The Rubenstein Kiss eventually becomes something of a Cold War thriller, but there’s a lot of backstory to be muddled through before FBI Agent Paul Cranmer (Stephen Billington) gets to question Jakob Rubenstein (Henry Proffit), Jakob’s wife Esther (Ruby Bentall), and Esther’s brother David Girshfeld (Sean Rigby). The interrogator comes across as someone somewhat sympathetic to the Rubensteins, even if they’re having none of it. Only Girshfeld has given Cranmer the answers Cranmer desires, and there is a growing body of evidence that leads the FBI (or ‘the Bureau’ as Cranmer calls it) to suspect the Rubensteins of indulging in espionage for what was the USSR.
It is only when looking at the source material for the play that it becomes clear why there was a need to include the next generation – the Rubenstein’s son, Matthew (Dario Coates) plus Girshfeld’s daughter Anna (Katie Eldred). Completing the set of on-stage characters is Girshfeld’s significant other, Rachel Liebermann (Eva-Jane Willis). The play, according to the show’s programme, is “inspired by the haunting true story of Ethel and Julius Rosenberg, who were executed in 1953 for allegedly providing atomic secrets to the Soviet Union”. It was something of a cause celebre when it happened: McCarthyism was still at its height. To this day, it is their sons, Michael and Robert, now in their seventies, who continue to fight for a posthumous exoneration for their mother as she had not been directly involved in whatever went on at the time. This is mirrored in a commitment by Matthew in the closing minutes of the play to “Fight. Carry it on. Make a speech. Fight.” The play flits between 1942 and 1975, as well as some intervening years, though presenting events in non-chronological order isn’t the only thing that makes the production more complicated than it should be. There are minimal changes to the set throughout (which is not hugely problematic in itself, given the sheer amount of exposition in the script) but this makes a desk in an interrogation room surrounded by chairs not much different in terms of its style and feel from the Rubensteins’ dinner table.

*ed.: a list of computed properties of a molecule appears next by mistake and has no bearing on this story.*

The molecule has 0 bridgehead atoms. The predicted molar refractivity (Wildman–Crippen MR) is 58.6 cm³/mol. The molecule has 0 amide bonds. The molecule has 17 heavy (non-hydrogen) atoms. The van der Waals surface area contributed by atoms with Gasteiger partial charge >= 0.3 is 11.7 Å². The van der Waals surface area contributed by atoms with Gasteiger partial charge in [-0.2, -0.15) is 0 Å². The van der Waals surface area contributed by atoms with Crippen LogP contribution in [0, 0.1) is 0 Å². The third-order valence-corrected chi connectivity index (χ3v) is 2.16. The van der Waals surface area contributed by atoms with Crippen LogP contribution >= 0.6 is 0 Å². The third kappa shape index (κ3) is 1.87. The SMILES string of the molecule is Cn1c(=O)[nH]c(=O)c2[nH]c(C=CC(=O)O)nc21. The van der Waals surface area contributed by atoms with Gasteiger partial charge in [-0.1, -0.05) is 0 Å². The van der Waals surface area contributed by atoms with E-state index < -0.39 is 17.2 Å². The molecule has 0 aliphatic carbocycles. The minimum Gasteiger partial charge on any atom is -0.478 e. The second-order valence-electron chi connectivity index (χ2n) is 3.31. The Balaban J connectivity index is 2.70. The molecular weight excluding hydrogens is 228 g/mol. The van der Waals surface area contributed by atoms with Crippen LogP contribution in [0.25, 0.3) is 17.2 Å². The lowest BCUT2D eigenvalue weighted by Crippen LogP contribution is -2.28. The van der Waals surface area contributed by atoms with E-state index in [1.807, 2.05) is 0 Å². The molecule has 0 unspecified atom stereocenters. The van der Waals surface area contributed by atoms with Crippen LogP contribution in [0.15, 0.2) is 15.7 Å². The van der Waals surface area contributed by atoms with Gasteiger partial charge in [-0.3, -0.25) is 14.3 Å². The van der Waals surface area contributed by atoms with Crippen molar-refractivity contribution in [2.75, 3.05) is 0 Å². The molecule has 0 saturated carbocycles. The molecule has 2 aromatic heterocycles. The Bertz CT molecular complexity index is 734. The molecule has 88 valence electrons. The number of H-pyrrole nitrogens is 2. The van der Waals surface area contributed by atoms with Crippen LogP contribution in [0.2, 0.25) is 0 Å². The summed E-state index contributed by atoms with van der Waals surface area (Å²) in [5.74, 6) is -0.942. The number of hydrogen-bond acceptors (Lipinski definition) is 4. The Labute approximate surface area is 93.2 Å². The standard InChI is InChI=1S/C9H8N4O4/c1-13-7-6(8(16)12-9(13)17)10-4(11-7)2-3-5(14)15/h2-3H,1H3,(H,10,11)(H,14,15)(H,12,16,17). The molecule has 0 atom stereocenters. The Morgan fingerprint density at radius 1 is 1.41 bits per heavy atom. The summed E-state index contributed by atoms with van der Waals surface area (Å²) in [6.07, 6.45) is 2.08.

At least the costumes (Cecilia Trono) are markedly different depending on which decade a scene happens to be in. Each scene change is slightly irritatingly denoted by a gradually building wall of noise that builds to a crescendo, only for that to prove anticlimactic as another round of talking heads begins. I cannot, however, fault any of the cast. Billington’s Cranmer is palpably frustrated that the Rubensteins are choosing to stay true to their principles, even if this means paying the very highest penalty for doing so: “Confess and live. That’s the deal.” Coates’ Matthew, meanwhile, has a voice that booms out across the Southwark Playhouse auditorium with a fiery conviction.
I suppose a play of this nature is fairly timely with the ongoing (apparent) phenomenon of ‘fake news’. A note from the production’s director, Joe Harmston, aligns events in the play with the suspicions of ‘Leavers’ against ‘Remainers’ and vice versa. Such a comparison is rather farfetched for me – voting one way or the other in a referendum is hardly tantamount to espionage for an enemy state. I do agree, however, that these are rather troubled times. The play references Arthur Miller in the opening scene, and indeed the pressures on this family are comparable to, say, The Crucible, even if it’s The Rubenstein Kiss that tells audiences so in a slightly unnecessary synopsis that Anna gives Matthew.
I can’t, alas, vouch either way for the authenticity of these New Yorker accents, though none seemed out of place as far as I could tell. There are ebbs and flows but overall, it’s a poignant and engaging production.
Review by Chris Omaweng
1953. In the midst of the Cold War and with McCarthyism at its height, the world watched as Julius and Ethel Rosenberg were sent to the electric chair for allegedly passing US atomic secrets to the Soviet Union – protesting their innocence to the last. Inspired by this haunting true story, James Phillips‘ multi-award winning play The Rubenstein Kiss (TMA and John Whiting awards for Best New Play) comes to Southwark Playhouse in its first London revival.
The Rubenstein Kiss is the story of the Rubensteins, a deeply devoted Jewish couple whose Communist idealism leads to their world being torn apart by suspicion and treachery which then echoes through the generations. Starring Ruby Bentall (Poldark, Lark Rise to Candleford) Sean Rigby (Endeavour, Gunpowder), and Stephen Billington (Coronation Street, Casualty), Phillips’ explosive and affecting drama is the study of conspiracy, betrayal and the interrogation of guilt. Phillips’ explosive and affecting drama is the study of conspiracy, betrayal and the interrogation of guilt.
At a time when its political relevance is felt strongly in today’s polarised political climate, Joe Harmston (The Lover, The Collection, Donmar Warehouse) directs an important revival of this poignant and stunning drama.
Director – Joe Harmston
Associate Director – Anthony Houghton
Set Designer – Sean Cavanagh
Sound Designer – Matthew Bugg
Costume Designer – Cecilia Trono
Lighting Designers – Mike Robertson and Holly Ellis
Casting Director – Kate Plantin CDG
Ruby Bentall, Stephen Billington, Dario Coates, Katie Eldred, Henry Proffit, Sean Rigby, Eva-Jane Willis.
Devil You Know presents
The Rubenstein Kiss
by James Phillips
14 MAR – 13 APR 2019